But more successful than the new is the film's handling of the old — the material that Peabody and Sherman purists will adore. They travel back in time via the WABAC Machine to Ancient Egypt, the Renaissance, and the Trojan War, and 18th Century France, explaining the cultural backdrop and historical significance of the settings and characters they happen upon, all with that irreverent (but no longer racist) flare that the old cartoons enjoyed. And oh... the puns.
Mr. Peabody & Sherman is a f**king treasure trove of some of the most amazingly bad puns in recent cinema. This effort alone will leave you in awe.
The film does unravel in its final act, bringing the science-fiction of time travel a little too close to the forefront and dropping the ball on a good deal of its emotional groundwork. What seemed to be substantial building blocks do not pay off in the way we might, as scholars of animated family cinema, have anticipated, leaving the movie with an unfinished feeling.
But all in all, it's a bright, compassionate, reasonably educational, and occasionally funny if not altogether worthy tribute to an old favorite. And since we don't have our own WABAC machine to return to a time of regularly scheduled Peabody and Sherman cartoons, this will do okay for now.
If nothing else, it's worth your time for the puns.
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Lions Gate via Everett Collection
When we last left our heroes, they had conquered all opponents in the 74th Annual Hunger Games, returned home to their newly refurbished living quarters in District 12, and fallen haplessly to the cannibalism of PTSD. And now we're back! Hitching our wagons once again to laconic Katniss Everdeen and her sweet-natured, just-for-the-camera boyfriend Peeta Mellark as they gear up for a second go at the Capitol's killing fields.
But hold your horses — there's a good hour and a half before we step back into the arena. However, the time spent with Katniss and Peeta before the announcement that they'll be competing again for the ceremonial Quarter Quell does not drag. In fact, it's got some of the film franchise's most interesting commentary about celebrity, reality television, and the media so far, well outweighing the merit of The Hunger Games' satire on the subject matter by having Katniss struggle with her responsibilities as Panem's idol. Does she abide by the command of status quo, delighting in the public's applause for her and keeping them complacently saturated with her smiles and curtsies? Or does Katniss hold three fingers high in opposition to the machine into which she has been thrown? It's a quarrel that the real Jennifer Lawrence would handle with a castigation of the media and a joke about sandwiches, or something... but her stakes are, admittedly, much lower. Harvey Weinstein isn't threatening to kill her secret boyfriend.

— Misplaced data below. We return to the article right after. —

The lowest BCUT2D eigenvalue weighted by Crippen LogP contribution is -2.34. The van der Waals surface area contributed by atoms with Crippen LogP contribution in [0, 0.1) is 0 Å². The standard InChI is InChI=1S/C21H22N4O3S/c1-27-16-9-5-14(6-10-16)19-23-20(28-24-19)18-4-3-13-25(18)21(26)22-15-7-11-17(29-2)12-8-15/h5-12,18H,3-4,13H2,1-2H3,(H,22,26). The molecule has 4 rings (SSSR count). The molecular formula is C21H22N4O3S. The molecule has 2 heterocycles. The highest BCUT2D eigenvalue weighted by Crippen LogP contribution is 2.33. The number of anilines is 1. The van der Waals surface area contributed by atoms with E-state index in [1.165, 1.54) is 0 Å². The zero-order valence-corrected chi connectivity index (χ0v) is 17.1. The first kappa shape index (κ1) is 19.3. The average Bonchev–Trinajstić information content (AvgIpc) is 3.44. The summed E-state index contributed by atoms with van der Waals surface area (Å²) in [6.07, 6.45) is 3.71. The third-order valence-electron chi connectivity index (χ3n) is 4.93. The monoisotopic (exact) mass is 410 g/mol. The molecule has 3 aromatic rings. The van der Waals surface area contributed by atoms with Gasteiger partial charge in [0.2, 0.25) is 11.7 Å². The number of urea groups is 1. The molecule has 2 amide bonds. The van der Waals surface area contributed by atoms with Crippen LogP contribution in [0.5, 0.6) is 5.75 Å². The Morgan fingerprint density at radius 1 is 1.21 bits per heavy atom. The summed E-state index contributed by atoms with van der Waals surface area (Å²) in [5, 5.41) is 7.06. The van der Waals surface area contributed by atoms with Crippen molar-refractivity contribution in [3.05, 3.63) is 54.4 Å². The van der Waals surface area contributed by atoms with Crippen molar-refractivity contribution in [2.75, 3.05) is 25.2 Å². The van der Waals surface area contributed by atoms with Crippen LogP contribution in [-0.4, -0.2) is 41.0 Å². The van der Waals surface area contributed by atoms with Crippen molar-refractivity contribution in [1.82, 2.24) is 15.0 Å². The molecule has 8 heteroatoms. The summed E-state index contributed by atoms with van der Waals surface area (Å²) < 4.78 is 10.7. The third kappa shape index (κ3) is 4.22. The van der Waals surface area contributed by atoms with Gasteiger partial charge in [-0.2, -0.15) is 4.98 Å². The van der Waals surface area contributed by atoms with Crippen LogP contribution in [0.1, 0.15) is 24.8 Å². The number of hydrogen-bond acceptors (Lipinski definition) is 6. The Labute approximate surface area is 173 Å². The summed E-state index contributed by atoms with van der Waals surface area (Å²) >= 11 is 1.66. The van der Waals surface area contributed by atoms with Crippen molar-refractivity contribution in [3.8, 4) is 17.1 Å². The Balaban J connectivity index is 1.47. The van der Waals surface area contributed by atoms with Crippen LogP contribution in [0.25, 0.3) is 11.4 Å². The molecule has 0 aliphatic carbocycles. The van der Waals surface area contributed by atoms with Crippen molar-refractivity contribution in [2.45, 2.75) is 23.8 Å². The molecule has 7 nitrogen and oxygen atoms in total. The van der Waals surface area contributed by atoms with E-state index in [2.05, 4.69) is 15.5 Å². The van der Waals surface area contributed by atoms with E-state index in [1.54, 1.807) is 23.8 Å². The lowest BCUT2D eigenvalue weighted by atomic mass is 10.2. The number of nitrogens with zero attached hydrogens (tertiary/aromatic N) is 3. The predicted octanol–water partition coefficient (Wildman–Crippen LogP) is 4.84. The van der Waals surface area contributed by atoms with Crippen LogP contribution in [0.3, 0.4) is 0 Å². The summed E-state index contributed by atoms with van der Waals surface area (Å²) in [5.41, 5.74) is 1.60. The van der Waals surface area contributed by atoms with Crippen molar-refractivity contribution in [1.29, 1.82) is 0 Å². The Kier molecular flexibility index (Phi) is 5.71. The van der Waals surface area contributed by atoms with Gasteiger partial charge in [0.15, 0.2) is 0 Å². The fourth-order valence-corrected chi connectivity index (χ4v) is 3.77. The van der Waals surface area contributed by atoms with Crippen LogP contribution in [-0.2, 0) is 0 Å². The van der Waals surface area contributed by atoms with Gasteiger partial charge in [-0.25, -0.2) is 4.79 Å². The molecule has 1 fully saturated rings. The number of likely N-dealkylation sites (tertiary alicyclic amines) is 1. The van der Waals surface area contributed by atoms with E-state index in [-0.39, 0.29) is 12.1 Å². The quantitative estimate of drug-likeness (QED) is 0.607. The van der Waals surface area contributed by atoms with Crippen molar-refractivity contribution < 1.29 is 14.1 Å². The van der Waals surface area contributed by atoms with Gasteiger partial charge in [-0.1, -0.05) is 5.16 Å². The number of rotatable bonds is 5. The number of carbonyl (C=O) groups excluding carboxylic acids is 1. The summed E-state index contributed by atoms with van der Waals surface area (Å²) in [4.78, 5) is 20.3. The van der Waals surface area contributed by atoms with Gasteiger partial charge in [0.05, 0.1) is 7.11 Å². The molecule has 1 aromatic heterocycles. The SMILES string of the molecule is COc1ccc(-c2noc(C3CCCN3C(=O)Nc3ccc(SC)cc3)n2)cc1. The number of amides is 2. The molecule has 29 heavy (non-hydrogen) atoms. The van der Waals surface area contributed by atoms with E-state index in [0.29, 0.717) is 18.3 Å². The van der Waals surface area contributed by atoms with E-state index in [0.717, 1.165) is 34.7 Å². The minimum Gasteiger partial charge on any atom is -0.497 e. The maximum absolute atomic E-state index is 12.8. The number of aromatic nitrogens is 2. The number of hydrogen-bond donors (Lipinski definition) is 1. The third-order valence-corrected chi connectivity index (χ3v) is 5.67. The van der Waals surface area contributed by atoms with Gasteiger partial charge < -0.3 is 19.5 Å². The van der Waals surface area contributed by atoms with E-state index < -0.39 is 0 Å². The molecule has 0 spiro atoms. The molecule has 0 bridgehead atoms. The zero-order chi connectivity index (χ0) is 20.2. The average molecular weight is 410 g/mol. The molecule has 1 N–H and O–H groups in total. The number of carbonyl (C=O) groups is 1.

Through this chapter, Katniss also grapples with a more personal warfare: her devotion to Gale (despite her inability to commit to the idea of love) and her family, her complicated, moralistic affection for Peeta, her remorse over losing Rue, and her agonizing desire to flee the eye of the public and the Capitol. Oftentimes, Katniss' depression and guilty conscience transcends the bounds of sappy. Her soap opera scenes with a soot-covered Gale really push the limits, saved if only by the undeniable grace and charisma of star Lawrence at every step along the way of this film. So it's sappy, but never too sappy.
In fact, Catching Fire is a masterpiece of pushing limits as far as they'll extend before the point of diminishing returns. Director Francis Lawrence maintains an ambiance that lends to emotional investment but never imposes too much realism as to drip into territories of grit. All of Catching Fire lives in a dreamlike state, a stark contrast to Hunger Games' guttural, grimacing quality that robbed it of the life force Suzanne Collins pumped into her first novel.